It is a good practice to glean what you can from those who know how to practice well. Last week VP3 hosted a webinar called, “Best Practices in Local Church Leadership Development.” Three panelists joined our time to share what they have learned over the years regarding an investment in the formation of those within their local communities.
Pam, Kent and Beth are seasoned at knowing how to notice the particulars of those whom they walk alongside. All three know how to “call out” what they see dormant in peoples’ lives. They are careful, yet direct in making appropriate and tailored prescriptions, helping people move toward a better place of maturity and a truer place of service. Quite frankly, I was impressed with the practices they keep in this sometimes misunderstood deal of leadership development. Their practice grows from a conviction that leadership development from a Christian perspective is first and always tethered to helping people tend to their followership to Jesus Christ. You will benefit from listening in on what they said. Here are some highlights… Continue reading →
Today BrianSteenhoek and I facilitated a webinar called, “Discipleship: The Critical Need in Leadership Development Today.” It seemed to scratch an itch from the responses of those who attended. We thought we would offer you a condensed version of some of our notes here. Continue reading →
A walloping great congregation is fine and fun, but what most communities really need is a couple of saints. The tragedy is that they may well be there in embryo, waiting to be discovered, waiting for sound training, waiting to be emancipated from the cult of the mediocre.
This week is the third of four weeks in January, filled with “Block B” Facilitator Training Retreats. Randy and I will have the privilege of being with a group of facilitators at Faith Church in Dyer, Indiana, Monday and Tuesday.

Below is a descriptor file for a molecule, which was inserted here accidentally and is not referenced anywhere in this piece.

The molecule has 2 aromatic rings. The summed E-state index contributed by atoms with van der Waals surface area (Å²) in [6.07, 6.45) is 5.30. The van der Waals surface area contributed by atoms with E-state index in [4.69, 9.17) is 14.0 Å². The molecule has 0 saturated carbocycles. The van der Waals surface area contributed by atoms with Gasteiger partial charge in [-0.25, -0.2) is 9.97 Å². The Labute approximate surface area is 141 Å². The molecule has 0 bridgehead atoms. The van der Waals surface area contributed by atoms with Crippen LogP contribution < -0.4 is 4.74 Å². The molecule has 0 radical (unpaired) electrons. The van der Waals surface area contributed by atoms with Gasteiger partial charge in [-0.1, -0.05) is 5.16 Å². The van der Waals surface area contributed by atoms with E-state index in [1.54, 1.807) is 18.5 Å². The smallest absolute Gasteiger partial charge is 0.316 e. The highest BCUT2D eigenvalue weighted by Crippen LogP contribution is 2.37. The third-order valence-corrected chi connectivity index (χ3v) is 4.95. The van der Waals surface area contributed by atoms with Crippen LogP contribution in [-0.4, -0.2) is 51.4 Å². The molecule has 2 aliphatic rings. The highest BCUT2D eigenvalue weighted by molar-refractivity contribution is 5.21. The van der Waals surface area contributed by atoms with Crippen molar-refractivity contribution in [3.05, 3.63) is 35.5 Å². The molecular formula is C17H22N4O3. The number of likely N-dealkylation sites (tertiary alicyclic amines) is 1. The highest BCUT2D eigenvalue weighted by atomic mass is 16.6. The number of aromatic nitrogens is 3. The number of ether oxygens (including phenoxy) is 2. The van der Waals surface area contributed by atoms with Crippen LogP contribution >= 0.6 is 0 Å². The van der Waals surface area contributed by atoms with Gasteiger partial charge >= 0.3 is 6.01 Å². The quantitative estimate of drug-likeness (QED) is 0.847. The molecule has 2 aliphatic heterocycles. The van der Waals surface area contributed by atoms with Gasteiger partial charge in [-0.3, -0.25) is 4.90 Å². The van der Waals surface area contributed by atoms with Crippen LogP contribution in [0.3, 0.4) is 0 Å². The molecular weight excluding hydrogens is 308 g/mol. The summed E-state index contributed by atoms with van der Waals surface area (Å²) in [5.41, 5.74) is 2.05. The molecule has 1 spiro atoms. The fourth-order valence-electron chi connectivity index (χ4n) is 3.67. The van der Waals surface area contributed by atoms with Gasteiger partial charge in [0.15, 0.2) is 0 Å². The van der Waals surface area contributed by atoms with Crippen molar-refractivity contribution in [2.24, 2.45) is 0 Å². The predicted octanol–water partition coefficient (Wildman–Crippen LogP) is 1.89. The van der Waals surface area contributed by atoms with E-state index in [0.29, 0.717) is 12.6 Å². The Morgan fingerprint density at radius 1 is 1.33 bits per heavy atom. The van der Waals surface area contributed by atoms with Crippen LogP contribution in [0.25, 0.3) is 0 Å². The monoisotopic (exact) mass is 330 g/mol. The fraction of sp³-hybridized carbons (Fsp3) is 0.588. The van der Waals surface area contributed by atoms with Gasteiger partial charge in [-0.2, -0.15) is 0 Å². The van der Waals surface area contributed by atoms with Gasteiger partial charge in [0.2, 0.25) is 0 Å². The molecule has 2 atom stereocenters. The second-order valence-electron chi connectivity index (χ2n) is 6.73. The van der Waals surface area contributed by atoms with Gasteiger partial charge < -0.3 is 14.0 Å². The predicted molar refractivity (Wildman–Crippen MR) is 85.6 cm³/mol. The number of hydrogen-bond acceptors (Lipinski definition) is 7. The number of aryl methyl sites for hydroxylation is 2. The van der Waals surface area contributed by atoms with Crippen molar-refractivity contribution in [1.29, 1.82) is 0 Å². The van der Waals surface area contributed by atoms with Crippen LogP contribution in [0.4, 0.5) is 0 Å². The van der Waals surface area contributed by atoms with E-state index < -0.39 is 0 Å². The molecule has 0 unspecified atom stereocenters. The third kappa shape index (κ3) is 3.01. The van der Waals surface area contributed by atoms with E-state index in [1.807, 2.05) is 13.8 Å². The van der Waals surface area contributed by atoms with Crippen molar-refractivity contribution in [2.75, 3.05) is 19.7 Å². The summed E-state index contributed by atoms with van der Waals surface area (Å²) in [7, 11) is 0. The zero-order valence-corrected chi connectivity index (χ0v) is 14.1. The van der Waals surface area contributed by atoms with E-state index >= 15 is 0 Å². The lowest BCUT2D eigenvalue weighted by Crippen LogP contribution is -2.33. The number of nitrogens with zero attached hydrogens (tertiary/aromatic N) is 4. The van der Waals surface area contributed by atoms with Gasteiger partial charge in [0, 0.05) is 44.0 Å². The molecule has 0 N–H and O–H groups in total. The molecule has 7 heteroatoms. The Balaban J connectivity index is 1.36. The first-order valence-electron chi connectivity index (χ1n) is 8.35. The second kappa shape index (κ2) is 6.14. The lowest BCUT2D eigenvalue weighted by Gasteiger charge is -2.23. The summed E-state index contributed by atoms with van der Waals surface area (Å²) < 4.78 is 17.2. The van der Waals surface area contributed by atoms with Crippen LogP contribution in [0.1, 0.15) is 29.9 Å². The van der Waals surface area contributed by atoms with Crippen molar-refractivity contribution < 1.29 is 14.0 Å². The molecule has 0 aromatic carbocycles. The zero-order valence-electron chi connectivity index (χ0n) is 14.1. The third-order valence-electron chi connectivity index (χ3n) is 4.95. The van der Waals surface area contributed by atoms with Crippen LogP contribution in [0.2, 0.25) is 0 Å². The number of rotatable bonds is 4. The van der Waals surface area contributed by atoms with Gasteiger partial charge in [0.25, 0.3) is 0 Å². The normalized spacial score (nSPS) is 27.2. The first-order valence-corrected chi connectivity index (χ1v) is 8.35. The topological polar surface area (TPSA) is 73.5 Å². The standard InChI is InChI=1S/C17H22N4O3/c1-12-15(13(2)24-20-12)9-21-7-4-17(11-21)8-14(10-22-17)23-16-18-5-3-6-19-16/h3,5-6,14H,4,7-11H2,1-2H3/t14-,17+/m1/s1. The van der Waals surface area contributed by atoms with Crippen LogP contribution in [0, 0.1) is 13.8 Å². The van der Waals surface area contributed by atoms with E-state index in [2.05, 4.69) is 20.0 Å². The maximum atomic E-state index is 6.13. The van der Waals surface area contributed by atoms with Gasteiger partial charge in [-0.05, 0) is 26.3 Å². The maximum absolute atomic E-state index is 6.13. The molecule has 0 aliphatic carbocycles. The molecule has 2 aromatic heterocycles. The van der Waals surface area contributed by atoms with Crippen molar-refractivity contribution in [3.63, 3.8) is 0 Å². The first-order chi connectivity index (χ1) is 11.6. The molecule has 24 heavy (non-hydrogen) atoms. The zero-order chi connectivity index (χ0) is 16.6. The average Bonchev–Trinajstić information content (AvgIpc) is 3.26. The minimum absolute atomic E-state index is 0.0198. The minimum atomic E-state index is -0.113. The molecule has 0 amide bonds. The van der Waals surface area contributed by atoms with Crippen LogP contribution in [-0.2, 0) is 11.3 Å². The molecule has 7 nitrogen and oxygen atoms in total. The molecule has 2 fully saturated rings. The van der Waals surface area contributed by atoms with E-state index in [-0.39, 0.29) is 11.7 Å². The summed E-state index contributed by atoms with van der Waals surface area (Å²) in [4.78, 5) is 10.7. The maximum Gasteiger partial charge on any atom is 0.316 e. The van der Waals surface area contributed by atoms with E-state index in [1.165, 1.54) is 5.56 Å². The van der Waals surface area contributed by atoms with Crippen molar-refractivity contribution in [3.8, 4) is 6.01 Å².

In an effort to both prepare and support in the implementation of The Emerging Journeyor The Equipping Experience, this facilitator preparation process is structured in two retreats: Retreat Block A (usually in June) and Retreat Block B (usually the following January). It is 4.5 days of training that seeks to do at least 4 things for those who participate: Continue reading →
Discipleship/Leadership Development Requires Relationship…
(This is part of a series of entries regarding a round table discussion with church planters about multiplying disciples and leaders.)
”But God so ordered life that we may learn to bear one another’s burdens. No one lives faultlessly. All carry burdens. No person really enjoys self-sufficiency; no one possesses enough wisdom for that! All this says: Help one another. Comfort one another. Teach one another. Correct one another.” (Thomas a Kempis from, The Imitation of Christ)
Sometimes we encounter experts who have fancy credentials, smacky degrees, and weighty job descriptions. They can give us advice because they have noticed how certain things, processes or situations can be different–hopefully better. This past weekend at our Banff Enriching retreat I encountered 18 experts…not because they had the credentials, degrees or job descriptions to prove it, but because they stayed true to their heart, gave careful reflection, and trusted what they heard.
These are folks who have become good at noticing God, themselves and others. And, they have grown in their capacity to care more deeply about the Kingdom shaping work of God in their own local communities. Continue reading →
Many groups are starting out this month in some part of the VP3 process. One of the central challenges of Stage 1 is building trust. As we often discuss in the Facilitator Training Retreats, an atmosphere of trust needs to be fostered for the groups to flourish. Without trust, honest and prayerful discovery will become frustrated.
Developing trust requires a way of being with the group that lovingly moves the relationships beyond the pretense and comparison that pervades so many of our daily relational interactions.Trust is not simply built by following a clear set of steps, but there are things we can do. Elements of listening and question-asking and vulnerability and non-judgmental spirits all seem to blend together to make for a safe place.
As I have been thinking and praying about the many different facilitators and participants beginning the Emerging Journey or the Equipping Experience or Enriching Conversation, Parker Palmer words have come to mind.